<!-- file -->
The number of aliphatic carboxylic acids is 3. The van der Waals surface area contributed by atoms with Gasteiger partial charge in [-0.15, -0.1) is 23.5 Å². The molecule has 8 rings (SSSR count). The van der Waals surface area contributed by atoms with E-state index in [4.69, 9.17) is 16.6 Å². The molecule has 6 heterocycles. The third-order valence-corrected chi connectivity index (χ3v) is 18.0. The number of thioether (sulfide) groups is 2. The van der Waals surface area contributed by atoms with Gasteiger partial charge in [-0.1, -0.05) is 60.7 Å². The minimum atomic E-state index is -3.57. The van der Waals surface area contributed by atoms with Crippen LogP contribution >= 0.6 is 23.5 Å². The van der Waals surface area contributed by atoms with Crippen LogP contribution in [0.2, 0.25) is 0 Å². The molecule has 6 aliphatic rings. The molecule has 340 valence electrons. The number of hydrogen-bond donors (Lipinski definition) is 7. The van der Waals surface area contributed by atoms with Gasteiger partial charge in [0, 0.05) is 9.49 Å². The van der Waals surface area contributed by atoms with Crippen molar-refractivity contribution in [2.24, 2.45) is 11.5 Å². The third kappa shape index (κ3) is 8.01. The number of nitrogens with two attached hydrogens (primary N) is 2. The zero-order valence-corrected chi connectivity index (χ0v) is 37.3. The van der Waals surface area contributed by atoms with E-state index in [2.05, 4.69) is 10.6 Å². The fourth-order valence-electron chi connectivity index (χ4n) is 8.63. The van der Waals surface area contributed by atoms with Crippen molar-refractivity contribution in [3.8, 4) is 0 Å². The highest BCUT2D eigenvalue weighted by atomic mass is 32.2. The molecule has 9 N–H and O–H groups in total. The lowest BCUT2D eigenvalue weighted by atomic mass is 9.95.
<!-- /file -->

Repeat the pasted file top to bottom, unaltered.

The number of aliphatic carboxylic acids is 3. The van der Waals surface area contributed by atoms with Gasteiger partial charge in [-0.15, -0.1) is 23.5 Å². The molecule has 8 rings (SSSR count). The van der Waals surface area contributed by atoms with E-state index in [4.69, 9.17) is 16.6 Å². The molecule has 6 heterocycles. The third-order valence-corrected chi connectivity index (χ3v) is 18.0. The number of thioether (sulfide) groups is 2. The van der Waals surface area contributed by atoms with Gasteiger partial charge in [-0.1, -0.05) is 60.7 Å². The minimum atomic E-state index is -3.57. The van der Waals surface area contributed by atoms with Crippen LogP contribution >= 0.6 is 23.5 Å². The van der Waals surface area contributed by atoms with Crippen LogP contribution in [0.2, 0.25) is 0 Å². The molecule has 6 aliphatic rings. The molecule has 340 valence electrons. The number of hydrogen-bond donors (Lipinski definition) is 7. The van der Waals surface area contributed by atoms with Gasteiger partial charge in [0, 0.05) is 9.49 Å². The van der Waals surface area contributed by atoms with Crippen molar-refractivity contribution in [2.24, 2.45) is 11.5 Å². The third kappa shape index (κ3) is 8.01. The number of nitrogens with two attached hydrogens (primary N) is 2. The zero-order valence-corrected chi connectivity index (χ0v) is 37.3. The van der Waals surface area contributed by atoms with E-state index in [2.05, 4.69) is 10.6 Å². The fourth-order valence-electron chi connectivity index (χ4n) is 8.63. The van der Waals surface area contributed by atoms with Crippen molar-refractivity contribution in [3.8, 4) is 0 Å². The highest BCUT2D eigenvalue weighted by atomic mass is 32.2. The molecule has 9 N–H and O–H groups in total. The lowest BCUT2D eigenvalue weighted by atomic mass is 9.95.